Previously, we published a list of useful tips and tricks for getting the most out of Windows 7 Explorer. Here are some additional tips to help improve your productivity when using Explorer.
Easily Restart Windows Explorer in Windows 7
Generally, when you want to test an explorer shell plugin or a registry hack, you have to log off and log back in before it will work. It’s faster to kill the explorer.exe process in Task Manager and then restart it. The following article shows an easy way to this.
View the Full Path of a Folder or File and Copy it in Windows 7
If you have recently started using Windows 7, you’ll notice that the path in the address bar no longer displays in the traditional way (e.g., C:\Users\Lori\Documents). It now displays as shown in the following image.
To view the classic full path, simply click in empty part of the address bar. The classic full path displays highlighted.
You can easily copy the path by right-clicking any part of the address and selecting Copy address or Copy address as text from the popup menu. The Copy address option is optimized for copying and pasting folders in Windows Explorer. The Copy address as text option is useful if you plan to paste the full path into a document.
The following article shows you how to easily copy the path for an individual file. This is especially useful if you want to upload a file to a website or open a file in a program without having to manually browse to the location in the Open dialog box.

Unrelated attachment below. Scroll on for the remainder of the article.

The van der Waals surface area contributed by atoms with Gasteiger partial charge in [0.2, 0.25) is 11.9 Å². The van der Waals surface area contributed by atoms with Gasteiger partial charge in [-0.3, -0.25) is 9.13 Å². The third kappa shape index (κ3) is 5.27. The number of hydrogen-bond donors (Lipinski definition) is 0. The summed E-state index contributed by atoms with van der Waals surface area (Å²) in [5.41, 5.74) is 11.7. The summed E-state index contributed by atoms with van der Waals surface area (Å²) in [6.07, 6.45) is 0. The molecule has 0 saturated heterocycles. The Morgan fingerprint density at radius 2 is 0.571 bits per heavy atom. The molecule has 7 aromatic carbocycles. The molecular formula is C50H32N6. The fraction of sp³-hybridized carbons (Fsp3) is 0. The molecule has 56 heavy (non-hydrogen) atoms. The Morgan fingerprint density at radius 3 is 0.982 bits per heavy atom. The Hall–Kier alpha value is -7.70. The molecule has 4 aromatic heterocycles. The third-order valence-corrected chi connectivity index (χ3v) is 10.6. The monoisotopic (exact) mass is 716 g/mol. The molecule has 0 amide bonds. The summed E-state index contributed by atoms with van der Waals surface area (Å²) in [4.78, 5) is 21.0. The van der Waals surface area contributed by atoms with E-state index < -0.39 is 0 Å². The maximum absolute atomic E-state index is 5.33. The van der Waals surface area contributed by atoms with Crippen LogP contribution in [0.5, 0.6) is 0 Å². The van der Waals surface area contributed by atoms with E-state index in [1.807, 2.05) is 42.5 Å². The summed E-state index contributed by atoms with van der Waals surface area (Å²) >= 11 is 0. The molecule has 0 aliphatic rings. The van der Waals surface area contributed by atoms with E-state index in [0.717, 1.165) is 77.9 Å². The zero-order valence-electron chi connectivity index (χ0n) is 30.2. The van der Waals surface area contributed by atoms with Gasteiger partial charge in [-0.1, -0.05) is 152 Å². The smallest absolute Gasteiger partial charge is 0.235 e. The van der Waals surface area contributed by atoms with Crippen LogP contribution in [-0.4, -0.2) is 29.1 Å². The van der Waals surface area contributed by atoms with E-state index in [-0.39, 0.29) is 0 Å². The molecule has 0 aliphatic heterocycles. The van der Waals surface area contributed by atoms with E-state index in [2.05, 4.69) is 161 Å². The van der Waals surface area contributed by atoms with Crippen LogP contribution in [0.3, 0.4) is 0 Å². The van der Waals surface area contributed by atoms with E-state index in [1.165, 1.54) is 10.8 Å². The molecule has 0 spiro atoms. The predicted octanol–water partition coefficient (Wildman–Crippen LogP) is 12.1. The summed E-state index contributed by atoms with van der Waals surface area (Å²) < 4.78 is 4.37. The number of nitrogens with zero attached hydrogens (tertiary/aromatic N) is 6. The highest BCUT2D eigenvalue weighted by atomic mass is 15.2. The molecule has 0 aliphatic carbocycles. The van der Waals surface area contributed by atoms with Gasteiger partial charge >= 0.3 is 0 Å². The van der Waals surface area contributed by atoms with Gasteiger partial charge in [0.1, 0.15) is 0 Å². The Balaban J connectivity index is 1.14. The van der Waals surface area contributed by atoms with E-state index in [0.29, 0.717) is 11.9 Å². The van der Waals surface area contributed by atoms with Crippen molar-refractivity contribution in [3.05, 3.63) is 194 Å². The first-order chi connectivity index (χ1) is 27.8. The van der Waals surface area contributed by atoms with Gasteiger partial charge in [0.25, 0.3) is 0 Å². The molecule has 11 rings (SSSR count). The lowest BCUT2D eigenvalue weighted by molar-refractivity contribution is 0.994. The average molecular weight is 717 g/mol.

How to Hide/Delete/Customize Libraries in the Windows Explorer Navigation Pane
Libraries is a new feature in Windows 7 that allows you to manage files from multiple locations in one place. There are four default libraries that display in Windows Explorer: Documents, Music, Pictures, and Video. If you don’t use all these libraries, you can remove individual libraries, and easily restore them at a later time. You can also collapse the list of libraries if you want them still available but temporarily out of the way.
To hide an individual library, right-click on the library you want to hide in the Navigation pane and select Don’t show in navigation pane from the popup menu.
The selected library is removed from the list of Libraries in the Navigation pane, but it’s still available to select in the right pane. To add it back to the Navigation pane list, right-click on the library in the right pane and select Show in navigation pane.
Hiding individual libraries is not the same as deleting them. If you accidentally or purposely delete a default library, you can easily get it back. Right-click on the Libraries link in the Navigation pane and select Restore default libraries from the popup menu.
If you don’t want to hide or delete any libraries, but you want them out of the way temporarily, you can collapse the list. To do this, right-click on the Libraries link and select Collapse from the popup menu. You can also click the arrow to the left of the Libraries link to collapse and expand the list of libraries.
If you discover that you really don’t like the Libraries feature in Windows 7, you can easily remove the link to the Libraries link on the Navigation pane in Windows Explorer using a registry hack described in the following article. However, we recommend you read our guide to understanding the Libraries feature in Windows 7 before disabling the Libraries, as the following registry hack doesn’t just hide the Libraries. It also disables the shell extension so you can’t access the Libraries at all.
Set the Windows Explorer Startup Folder
When you open Windows Explorer in Windows 7, it defaults to the Libraries view. However, you may want Explorer to open a different folder by default that you use more often. The following article shows you how to change the target path available when you open Explorer.
Show the Menu Bar in Windows Explorer